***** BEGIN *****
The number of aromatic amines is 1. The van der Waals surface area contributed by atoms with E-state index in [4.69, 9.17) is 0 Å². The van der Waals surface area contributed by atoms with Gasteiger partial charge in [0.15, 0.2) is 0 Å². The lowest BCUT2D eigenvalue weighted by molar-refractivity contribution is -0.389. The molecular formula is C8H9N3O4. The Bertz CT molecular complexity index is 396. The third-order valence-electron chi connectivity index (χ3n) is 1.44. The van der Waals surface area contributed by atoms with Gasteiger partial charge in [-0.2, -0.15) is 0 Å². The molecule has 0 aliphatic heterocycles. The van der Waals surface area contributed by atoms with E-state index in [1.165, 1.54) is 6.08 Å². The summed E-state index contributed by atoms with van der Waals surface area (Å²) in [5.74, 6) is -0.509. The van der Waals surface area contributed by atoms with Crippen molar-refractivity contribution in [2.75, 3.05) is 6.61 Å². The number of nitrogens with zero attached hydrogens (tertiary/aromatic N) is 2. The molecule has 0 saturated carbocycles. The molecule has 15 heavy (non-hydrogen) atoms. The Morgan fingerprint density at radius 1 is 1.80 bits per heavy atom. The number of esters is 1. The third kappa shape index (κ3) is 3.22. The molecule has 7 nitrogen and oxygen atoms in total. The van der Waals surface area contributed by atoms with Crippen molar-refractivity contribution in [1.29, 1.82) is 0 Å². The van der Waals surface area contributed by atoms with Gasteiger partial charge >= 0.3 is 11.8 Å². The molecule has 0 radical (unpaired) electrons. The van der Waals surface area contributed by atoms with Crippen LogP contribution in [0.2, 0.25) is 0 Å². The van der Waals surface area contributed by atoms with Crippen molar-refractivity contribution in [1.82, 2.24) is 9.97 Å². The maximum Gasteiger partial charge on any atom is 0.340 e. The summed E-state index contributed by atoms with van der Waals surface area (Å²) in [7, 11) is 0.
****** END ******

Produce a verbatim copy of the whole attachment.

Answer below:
The number of aromatic amines is 1. The van der Waals surface area contributed by atoms with E-state index in [4.69, 9.17) is 0 Å². The van der Waals surface area contributed by atoms with Gasteiger partial charge in [0.15, 0.2) is 0 Å². The lowest BCUT2D eigenvalue weighted by molar-refractivity contribution is -0.389. The molecular formula is C8H9N3O4. The Bertz CT molecular complexity index is 396. The third-order valence-electron chi connectivity index (χ3n) is 1.44. The van der Waals surface area contributed by atoms with Gasteiger partial charge in [-0.2, -0.15) is 0 Å². The molecule has 0 aliphatic heterocycles. The van der Waals surface area contributed by atoms with E-state index in [1.165, 1.54) is 6.08 Å². The summed E-state index contributed by atoms with van der Waals surface area (Å²) in [5.74, 6) is -0.509. The van der Waals surface area contributed by atoms with Crippen molar-refractivity contribution in [2.75, 3.05) is 6.61 Å². The number of nitrogens with zero attached hydrogens (tertiary/aromatic N) is 2. The molecule has 0 saturated carbocycles. The molecule has 15 heavy (non-hydrogen) atoms. The Morgan fingerprint density at radius 1 is 1.80 bits per heavy atom. The number of esters is 1. The third kappa shape index (κ3) is 3.22. The molecule has 7 nitrogen and oxygen atoms in total. The van der Waals surface area contributed by atoms with Crippen molar-refractivity contribution in [1.29, 1.82) is 0 Å². The van der Waals surface area contributed by atoms with Gasteiger partial charge >= 0.3 is 11.8 Å². The molecule has 0 radical (unpaired) electrons. The van der Waals surface area contributed by atoms with Crippen LogP contribution in [0.2, 0.25) is 0 Å². The van der Waals surface area contributed by atoms with Crippen molar-refractivity contribution in [1.82, 2.24) is 9.97 Å². The maximum Gasteiger partial charge on any atom is 0.340 e. The summed E-state index contributed by atoms with van der Waals surface area (Å²) in [7, 11) is 0.